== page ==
With Wednesday's early entrant withdrawal deadline for the NBA Draft in the past, Michigan coach John Beilein now has all his pieces in place.
The Wolverines will enter the 2018-19 season with three returning starters — point guard Zavier Simpson, wing Charles Matthews and forward Isaiah Livers — two players with starting experience — center Jon Teske and point guard Eli Brooks — and seven total returning members from last season's national runner-up team.
Adding to that mix will be a top-15 recruiting class — Beilein's highest-rated since his 2012 haul that featured four future NBA Draft picks — with forwards Ignas Brazdeikis and Brandon Johns, guards David DeJulius and Adrien Nunez, and big man Colin Castleton.
And, most importantly, Michigan will still have Beilein, one of the top offensive minds and talent developers in college basketball.
Put it all together and Michigan has the makings to be a preseason top 25 team capable of winning its first Big Ten regular-season title since 2014 and playing deep into March.
Barring a late 2018 addition to fill its last available scholarship, here’s an early projection at how Michigan's starting lineup and rotation could shake out at the beginning of next season:
Projected starting lineup
Zavier Simpson, Jr., PG
Entering last season, the starting point guard spot was a three-way battle among Jaaron Simmons, Simpson and Brooks. Simpson eventually won it, lost it and took it over again early in Big Ten play. While he figures to be the front-runner to assume the role at the start of the season due to his suffocating defense and experience, Simpson could put a stranglehold on it if he's able to become more of an offensive threat. He's fearless at attacking the rim, but he has much room to improve on 3-pointers (28.6 percent) and free throws (51.6 percent). If his flaws persist, it could open the door for Brooks or DeJulius.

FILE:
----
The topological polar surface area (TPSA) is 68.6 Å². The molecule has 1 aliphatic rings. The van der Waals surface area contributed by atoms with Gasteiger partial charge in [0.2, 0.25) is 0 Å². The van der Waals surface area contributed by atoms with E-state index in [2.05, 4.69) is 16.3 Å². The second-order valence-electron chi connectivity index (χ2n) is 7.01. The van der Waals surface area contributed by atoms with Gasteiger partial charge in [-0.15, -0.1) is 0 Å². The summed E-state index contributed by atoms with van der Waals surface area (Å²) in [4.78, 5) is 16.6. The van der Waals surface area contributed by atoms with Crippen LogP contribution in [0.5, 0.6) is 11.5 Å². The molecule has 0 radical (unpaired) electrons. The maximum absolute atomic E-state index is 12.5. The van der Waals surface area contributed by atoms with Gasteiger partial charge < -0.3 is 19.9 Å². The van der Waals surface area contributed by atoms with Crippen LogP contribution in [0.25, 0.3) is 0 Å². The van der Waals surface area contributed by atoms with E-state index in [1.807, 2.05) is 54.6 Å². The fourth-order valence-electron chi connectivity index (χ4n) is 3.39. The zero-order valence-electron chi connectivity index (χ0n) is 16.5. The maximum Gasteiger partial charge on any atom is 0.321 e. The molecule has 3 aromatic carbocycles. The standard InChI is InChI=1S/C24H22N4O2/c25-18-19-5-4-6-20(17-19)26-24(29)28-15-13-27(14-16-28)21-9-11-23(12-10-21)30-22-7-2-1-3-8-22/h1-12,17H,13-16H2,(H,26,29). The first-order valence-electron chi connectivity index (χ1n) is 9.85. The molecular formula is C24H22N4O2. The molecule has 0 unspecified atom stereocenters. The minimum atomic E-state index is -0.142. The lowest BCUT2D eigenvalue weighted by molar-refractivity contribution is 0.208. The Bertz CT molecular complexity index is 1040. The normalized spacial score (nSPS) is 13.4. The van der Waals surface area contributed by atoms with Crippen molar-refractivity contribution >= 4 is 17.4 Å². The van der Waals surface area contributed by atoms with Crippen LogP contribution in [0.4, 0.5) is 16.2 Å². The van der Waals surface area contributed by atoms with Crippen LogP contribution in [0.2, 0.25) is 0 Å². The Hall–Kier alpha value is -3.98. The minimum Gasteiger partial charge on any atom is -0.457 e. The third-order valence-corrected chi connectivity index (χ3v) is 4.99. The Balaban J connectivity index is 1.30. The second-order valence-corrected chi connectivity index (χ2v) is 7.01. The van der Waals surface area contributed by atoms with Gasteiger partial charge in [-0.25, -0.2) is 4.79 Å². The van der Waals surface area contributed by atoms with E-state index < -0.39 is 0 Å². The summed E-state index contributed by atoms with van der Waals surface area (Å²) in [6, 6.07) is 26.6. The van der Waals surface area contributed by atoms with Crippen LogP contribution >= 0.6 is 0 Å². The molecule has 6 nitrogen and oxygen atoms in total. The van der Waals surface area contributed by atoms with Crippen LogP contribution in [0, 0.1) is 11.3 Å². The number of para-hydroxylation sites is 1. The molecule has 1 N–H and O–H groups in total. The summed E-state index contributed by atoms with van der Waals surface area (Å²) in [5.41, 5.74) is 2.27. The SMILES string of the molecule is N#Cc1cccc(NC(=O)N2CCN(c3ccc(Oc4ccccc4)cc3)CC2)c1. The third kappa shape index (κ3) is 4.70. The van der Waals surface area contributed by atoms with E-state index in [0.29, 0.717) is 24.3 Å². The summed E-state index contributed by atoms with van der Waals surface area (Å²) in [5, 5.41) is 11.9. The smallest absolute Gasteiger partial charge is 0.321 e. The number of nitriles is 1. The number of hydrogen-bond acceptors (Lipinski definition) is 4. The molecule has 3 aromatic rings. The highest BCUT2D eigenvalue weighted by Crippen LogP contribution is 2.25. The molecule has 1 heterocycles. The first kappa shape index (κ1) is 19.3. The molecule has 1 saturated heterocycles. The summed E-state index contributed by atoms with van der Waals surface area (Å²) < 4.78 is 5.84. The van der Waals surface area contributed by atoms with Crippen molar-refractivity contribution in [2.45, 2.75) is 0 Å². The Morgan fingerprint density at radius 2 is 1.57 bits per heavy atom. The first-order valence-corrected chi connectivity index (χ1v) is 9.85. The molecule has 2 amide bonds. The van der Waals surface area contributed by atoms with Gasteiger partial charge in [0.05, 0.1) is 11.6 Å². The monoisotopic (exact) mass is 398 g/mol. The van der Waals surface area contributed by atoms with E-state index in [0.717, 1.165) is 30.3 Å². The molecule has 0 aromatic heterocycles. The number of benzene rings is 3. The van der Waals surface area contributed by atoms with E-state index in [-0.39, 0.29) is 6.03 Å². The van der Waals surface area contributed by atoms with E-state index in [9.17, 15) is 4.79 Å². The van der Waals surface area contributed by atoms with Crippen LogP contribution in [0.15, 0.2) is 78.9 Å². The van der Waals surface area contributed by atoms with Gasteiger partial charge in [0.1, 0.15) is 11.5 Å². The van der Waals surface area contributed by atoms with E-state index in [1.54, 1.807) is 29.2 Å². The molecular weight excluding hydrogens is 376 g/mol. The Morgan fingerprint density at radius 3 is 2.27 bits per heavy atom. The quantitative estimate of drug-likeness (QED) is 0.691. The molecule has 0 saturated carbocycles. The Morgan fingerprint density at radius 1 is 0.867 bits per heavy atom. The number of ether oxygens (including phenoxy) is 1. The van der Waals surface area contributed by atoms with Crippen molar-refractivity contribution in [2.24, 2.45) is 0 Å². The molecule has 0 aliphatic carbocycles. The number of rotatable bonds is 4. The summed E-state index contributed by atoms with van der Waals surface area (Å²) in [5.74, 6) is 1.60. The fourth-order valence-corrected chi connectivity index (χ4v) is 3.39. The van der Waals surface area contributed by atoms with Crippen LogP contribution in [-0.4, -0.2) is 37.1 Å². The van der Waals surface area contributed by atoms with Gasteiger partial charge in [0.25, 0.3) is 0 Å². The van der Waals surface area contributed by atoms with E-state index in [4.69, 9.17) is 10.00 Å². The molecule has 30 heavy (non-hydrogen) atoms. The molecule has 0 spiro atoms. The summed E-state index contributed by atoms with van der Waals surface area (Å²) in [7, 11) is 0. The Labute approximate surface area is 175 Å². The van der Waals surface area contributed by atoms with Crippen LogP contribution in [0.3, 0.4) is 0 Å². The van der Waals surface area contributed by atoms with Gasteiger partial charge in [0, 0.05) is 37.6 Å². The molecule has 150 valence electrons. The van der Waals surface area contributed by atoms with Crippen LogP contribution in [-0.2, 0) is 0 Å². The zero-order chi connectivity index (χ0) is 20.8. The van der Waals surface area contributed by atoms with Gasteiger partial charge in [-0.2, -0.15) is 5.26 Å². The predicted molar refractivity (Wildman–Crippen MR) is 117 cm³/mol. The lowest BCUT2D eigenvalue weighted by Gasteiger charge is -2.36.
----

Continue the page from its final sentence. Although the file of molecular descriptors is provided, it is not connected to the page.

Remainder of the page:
Jordan Poole, So., G
Poole likely will slide into the two spot left vacant by Muhammad-Ali Abdur-Rahkman's departure and will immediately become Michigan's top 3-point shooting threat. With Moritz Wagner (draft), Duncan Robinson (graduation) and Abdur-Rahkman (graduation) all gone, Poole will be the lone Wolverine on the roster who made at least 40 3-pointers last season. However, during the NCAA Tournament he showed he's more than a long-range assassin with his ability to catch defenders leaning and take advantage of open driving lanes.
Charles Matthews, R-Jr., G/F
Matthews led Michigan in scoring nine times and finished with one less shot attempt (414) than Abdur-Rahkman (415) in his first year as a full-time starter. It wouldn't be a surprise to see Matthews lead both of those categories next season by a wide margin. Like Simpson, he has room to grow as a perimeter and free-throw shooter. But if Matthews is able to cut down on his turnovers and pick up from where he left off in the NCAA Tournament, look out.
Isaiah Livers, So., F
Livers took over at the four midway through the year, but his development seemed to hit a snag after he suffered his ankle injury at Northwestern toward the end of the regular season. Still, his defensive versatility and familiarity with the system will give him a leg up over newcomers Johns and Brazdeikis early on. Livers also should see a larger role on offense and although the corner 3-pointer is his bread and butter, he needs to be more aggressive at attacking the rim and getting to the free-throw line.